Let’s note that Egypt had chariots in Joseph's time. This means that historians were wrong about the Hyksos introducing them since everyone places the Hyksos after Joseph, no matter which pharaoh was his pharaoh.

6 And Joseph died, and all his brethren, and all that generation.

Time passed and life is fatal. No one gets out of it alive.

7 And the children of Israel were fruitful, and increased abundantly, and multiplied, and waxed exceeding mighty; and the land was filled with them.

God has always equated babies with blessings. He has now blessed the descendants of Israel abundantly.

With the average, pre-birth-control family of seven children per family, those original twelve patriarchs could easily have reached more than 30,000 by the birth of Moses (about four generations). If they had a higher average than normal (as this verse implies) their numbers will be much higher.

8 Now there arose up a new king over Egypt, which knew not Joseph.

God told Abraham that four-hundred years after The Covenant was established with Isaac, his descendants would come back into Canaan’s land. (See Genesis 21:13 or “The Wonders of Bible Chronology” by Phillip Mauro.)

From the time of that promise (about AM2107 or 1939BC) to Jacob going into Egypt was almost two-hundred years (AM2298 or 1748BC). From that time to the death of Joseph was 71 years (Joseph was 30 when he stood before Pharaoh 9 years before Jacob’s coming to Egypt, and died at age 110. So he died about AH2369 or 1677BC).

Math tells us Moses was born about 64 years after Joseph’s death (He was 80 at the time of the Exodus and the Bible says in several places they left Egypt 400 years after the promise was given. So from the promise in 2107 plus 400 years minus 80 years equals Moses being born at 2433 (1613BC).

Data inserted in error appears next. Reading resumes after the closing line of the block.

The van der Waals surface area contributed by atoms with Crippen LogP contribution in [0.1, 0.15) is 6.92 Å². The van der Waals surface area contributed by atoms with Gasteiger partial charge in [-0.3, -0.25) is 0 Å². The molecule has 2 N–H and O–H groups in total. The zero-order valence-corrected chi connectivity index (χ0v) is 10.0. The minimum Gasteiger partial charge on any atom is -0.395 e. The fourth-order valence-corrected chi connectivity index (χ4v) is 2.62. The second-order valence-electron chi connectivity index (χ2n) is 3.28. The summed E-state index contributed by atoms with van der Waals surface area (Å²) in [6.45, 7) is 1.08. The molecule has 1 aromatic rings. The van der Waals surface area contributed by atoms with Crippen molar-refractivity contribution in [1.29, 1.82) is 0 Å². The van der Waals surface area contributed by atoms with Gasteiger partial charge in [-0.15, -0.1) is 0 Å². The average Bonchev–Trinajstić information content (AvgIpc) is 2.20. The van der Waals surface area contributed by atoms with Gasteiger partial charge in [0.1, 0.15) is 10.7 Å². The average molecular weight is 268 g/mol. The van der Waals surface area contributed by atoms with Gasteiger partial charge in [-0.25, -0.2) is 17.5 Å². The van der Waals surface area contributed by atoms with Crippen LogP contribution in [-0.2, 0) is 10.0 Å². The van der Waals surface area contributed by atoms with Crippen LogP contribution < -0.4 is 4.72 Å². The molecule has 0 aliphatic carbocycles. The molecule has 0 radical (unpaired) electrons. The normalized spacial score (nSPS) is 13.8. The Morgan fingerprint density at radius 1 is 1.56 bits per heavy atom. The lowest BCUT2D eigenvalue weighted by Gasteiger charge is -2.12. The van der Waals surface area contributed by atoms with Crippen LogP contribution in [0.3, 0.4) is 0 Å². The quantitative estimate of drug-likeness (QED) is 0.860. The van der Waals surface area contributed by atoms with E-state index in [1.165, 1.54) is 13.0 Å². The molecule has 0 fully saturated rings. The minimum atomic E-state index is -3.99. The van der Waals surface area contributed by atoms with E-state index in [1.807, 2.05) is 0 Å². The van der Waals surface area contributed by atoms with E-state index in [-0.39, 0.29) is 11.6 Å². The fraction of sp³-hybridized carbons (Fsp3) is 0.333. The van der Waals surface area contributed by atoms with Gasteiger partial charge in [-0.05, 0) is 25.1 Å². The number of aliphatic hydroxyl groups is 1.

This “new king” was likely a whole new dynasty; probably the 12th.

9 And he said unto his people, “Look, the people of the children of Israel are more and mightier than we:

10 “Come on, let us deal wisely with them; lest they multiply, and it come to pass, that, when there is a war, they join also unto our enemies, and fight against us, and so leave the land.”

Egypt owns all the land of Canaan and the surrounding regions due to the results of the great famine during Joseph’s time. Though the city-states are self-governing, they are technically under the control of Egypt.

The Philistines were a very war-like people who lived between Canaan and Egypt. They were descendants of Ham (cousins, actually, to the Egyptians). The Pharaoh had reason to be worried because of their incredible war-like nature. They were a definite threat to Egypt’s sovereignty over the region.

Josephus (1st century AD who had access to many historical records that were lost in the burning of the Library of Alexandria.) wrote that the prophet/advisors to the king had seen signs in the stars and elsewhere to warn them that there was a significant man fixing to be born to the Israelites who would conquer Egypt.

Anyway, they are afraid of Israel and also see them as a large work force that can be used for their benefit.

11 Therefore they did set over them taskmasters to afflict them with their burdens. And they built for Pharaoh treasure cities, Pithom and Raamses.

The city of Raameses is mentioned in Genesis 47:11 as one of the cities Joseph placed his family in. The name of the city Raameses is why early scholars placed the events of the Exodus at the time of Rameses II (18th dynasty).